SAN FRANCISCO — The Ninth Circuit U.S. Court of Appeals on Jan. 15 found that although a California federal judge abused his discretion in dismissing, as a sanction, allegations of trademark infringement and unfair competition, his earlier dismissal for failure to state a claim was proper (Applied Underwriters Inc. v. Larry J. Lichtenegger, et al., No. 17-16815, 9th Cir., 2019 U.S. App. LEXIS 1291).
WASHINGTON, D.C. — In a Jan. 14 ruling, the Federal Circuit U.S. Court of Appeals found no error in a decision by the Trademark Trial and Appeal Board that affirmed an examining attorney’s refusal to register “Casalana” on grounds of failure to demonstrate use in commerce (In re: Siny Corp., No. 18-1077, Fed. Cir., 2019 U.S. App. LEXIS 1136).
WASHINGTON, D.C. — In a Jan. 9 merits respondent brief, a trademark holder tells the U.S. Supreme Court that under “extraordinary authority” in the U.S. Bankruptcy Code, it was permitted to terminate a trademark license, stripping its former licensee’s rights to continue use of the once-licensed marks (Mission Product Holdings Inc. v. Tempnology LLC, No. 17-1657, U.S. Sup.).
WASHINGTON, D.C. — The Trademark Trial and Appeal Board erred in affirming an examiner’s refusal to register “Guild Mortgage Company” because the ruling was premised on an inadequate analysis of the factors for confusion, the Federal Circuit U.S. Court of Appeals concluded Jan. 14 (In re: Guild Mortgage Company, No. 17-2620, Fed. Cir., 2019 U.S. App. LEXIS 1131).
NEW YORK — Allegations that four defendants marketed and sold a plastic beer stein that replicates the National Hockey League (NHL) Stanley Cup trophy will proceed in New York, a federal judge ruled Jan. 8 (National Hockey League v. The Hockey Cup LLC, et al., No. 18-6597, S.D. N.Y., 2019 U.S. Dist. LEXIS 3411).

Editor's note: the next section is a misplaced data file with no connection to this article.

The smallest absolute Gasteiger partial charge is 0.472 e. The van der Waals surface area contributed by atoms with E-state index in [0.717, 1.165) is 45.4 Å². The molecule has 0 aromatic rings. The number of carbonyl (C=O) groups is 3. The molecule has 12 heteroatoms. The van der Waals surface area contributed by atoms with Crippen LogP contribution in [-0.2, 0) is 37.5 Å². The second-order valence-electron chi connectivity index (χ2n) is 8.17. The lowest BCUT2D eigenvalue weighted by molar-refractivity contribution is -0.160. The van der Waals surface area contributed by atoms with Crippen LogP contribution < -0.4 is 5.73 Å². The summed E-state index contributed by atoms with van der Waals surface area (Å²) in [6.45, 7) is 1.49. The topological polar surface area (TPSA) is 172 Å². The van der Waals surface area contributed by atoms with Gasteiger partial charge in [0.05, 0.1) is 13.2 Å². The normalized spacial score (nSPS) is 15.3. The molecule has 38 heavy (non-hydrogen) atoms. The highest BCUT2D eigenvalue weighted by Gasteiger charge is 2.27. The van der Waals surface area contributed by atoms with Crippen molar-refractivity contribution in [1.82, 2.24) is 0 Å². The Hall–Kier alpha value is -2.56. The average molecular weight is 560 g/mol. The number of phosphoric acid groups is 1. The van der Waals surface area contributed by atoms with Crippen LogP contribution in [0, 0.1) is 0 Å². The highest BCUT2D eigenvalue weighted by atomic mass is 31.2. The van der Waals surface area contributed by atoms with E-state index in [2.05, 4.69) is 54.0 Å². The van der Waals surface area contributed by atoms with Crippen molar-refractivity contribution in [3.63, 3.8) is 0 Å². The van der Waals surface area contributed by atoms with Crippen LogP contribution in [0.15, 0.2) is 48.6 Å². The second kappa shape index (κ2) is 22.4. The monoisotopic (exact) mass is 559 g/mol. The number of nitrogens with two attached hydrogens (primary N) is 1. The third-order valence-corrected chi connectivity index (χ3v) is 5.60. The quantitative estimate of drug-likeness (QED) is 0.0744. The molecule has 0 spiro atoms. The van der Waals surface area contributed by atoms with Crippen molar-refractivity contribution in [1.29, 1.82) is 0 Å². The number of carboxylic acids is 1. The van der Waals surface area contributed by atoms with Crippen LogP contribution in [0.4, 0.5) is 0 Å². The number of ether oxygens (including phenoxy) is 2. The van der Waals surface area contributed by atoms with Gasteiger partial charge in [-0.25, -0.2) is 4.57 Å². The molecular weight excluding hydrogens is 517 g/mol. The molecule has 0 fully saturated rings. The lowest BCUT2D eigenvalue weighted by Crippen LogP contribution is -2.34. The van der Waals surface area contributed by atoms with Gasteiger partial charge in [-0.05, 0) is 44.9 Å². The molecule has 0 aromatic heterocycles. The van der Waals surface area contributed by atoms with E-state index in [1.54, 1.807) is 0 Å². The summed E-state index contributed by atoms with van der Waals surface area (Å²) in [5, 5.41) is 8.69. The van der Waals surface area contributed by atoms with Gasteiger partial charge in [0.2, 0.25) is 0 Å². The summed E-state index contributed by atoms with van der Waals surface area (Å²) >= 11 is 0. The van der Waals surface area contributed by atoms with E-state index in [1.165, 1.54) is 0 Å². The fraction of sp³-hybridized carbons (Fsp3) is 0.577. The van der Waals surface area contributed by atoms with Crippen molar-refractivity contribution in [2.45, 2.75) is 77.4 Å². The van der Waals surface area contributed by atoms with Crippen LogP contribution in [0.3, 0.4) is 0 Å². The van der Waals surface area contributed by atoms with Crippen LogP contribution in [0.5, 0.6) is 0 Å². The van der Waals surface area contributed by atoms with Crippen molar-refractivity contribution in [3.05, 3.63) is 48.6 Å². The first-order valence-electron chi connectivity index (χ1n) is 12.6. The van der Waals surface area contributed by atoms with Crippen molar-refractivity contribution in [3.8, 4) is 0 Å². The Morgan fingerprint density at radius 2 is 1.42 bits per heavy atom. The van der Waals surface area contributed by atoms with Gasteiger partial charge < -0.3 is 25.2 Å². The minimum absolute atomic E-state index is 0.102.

NEW YORK — In a Jan. 3 holding, a New York federal judge agreed with a defendant that it is protected by the Noerr-Pennington doctrine, as established in Eastern R.R. Presidents Conference v. Noerr Motor Freight, Inc., 365 U.S. 127, 136-39 (1961), and United Mine Workers v. Pennington, 381 U.S. 657, 669-70 (1965), from allegations it violated Section 43(a) of the Lanham Act, 15 U.S.C. § 1125, when it filed a citizen petition with the U.S. Food and Drug Administration (Elysium Health Inc. v. Chromadex Inc., No. 17-7394, S.D. N.Y., 2019 U.S. Dist. LEXIS 1871).
WASHINGTON, D.C. — In its orders list issued on Jan. 4, the U.S. Supreme Court announced that it will decide the constitutionality of Section 2(a) of the Lanham Act, 15 U.S.C. § 1052(a), which bars registration of “immoral and scandalous” trademarks (Andrei Iancu v. Erik Brunetti, No. 18-302, U.S. Sup.).
LOS ANGELES — Allegations of trade dress and copyright infringement levied against Dollar General Corp. in connection with sprinkler toys were rejected on summary judgment on Dec. 28 by a California federal judge, who found that a plaintiff is unable to demonstrate ownership of the intellectual property at issue (Swift Harvest USA LLC v. Dollar General Corporation, No. 17-8644, C.D. Calif., 2018 U.S. Dist. LEXIS 217845).
NEW YORK — In a Jan. 2 ruling, a New York federal judge found that allegations of patent and trademark infringement, as well as federal unfair competition, should proceed in the U.S. District Court for the Central District of California (NextEngine Inc. v. NextEngine Inc., No. 17-9785, S.D. N.Y., 2019 U.S. Dist. LEXIS 584).
NEW YORK — In a Jan. 2 report, a New York federal magistrate judge recommended an award of $6.2 million on behalf of four publishers that accuse 15 individuals and one corporate defendant of copyright and trademark infringement in connection with their online sales of counterfeit textbooks (Elsevier Inc., et al. v. Siew Yee Chew, et al., No. 17-6225, S.D. N.Y., 2019 U.S. Dist. LEXIS 196).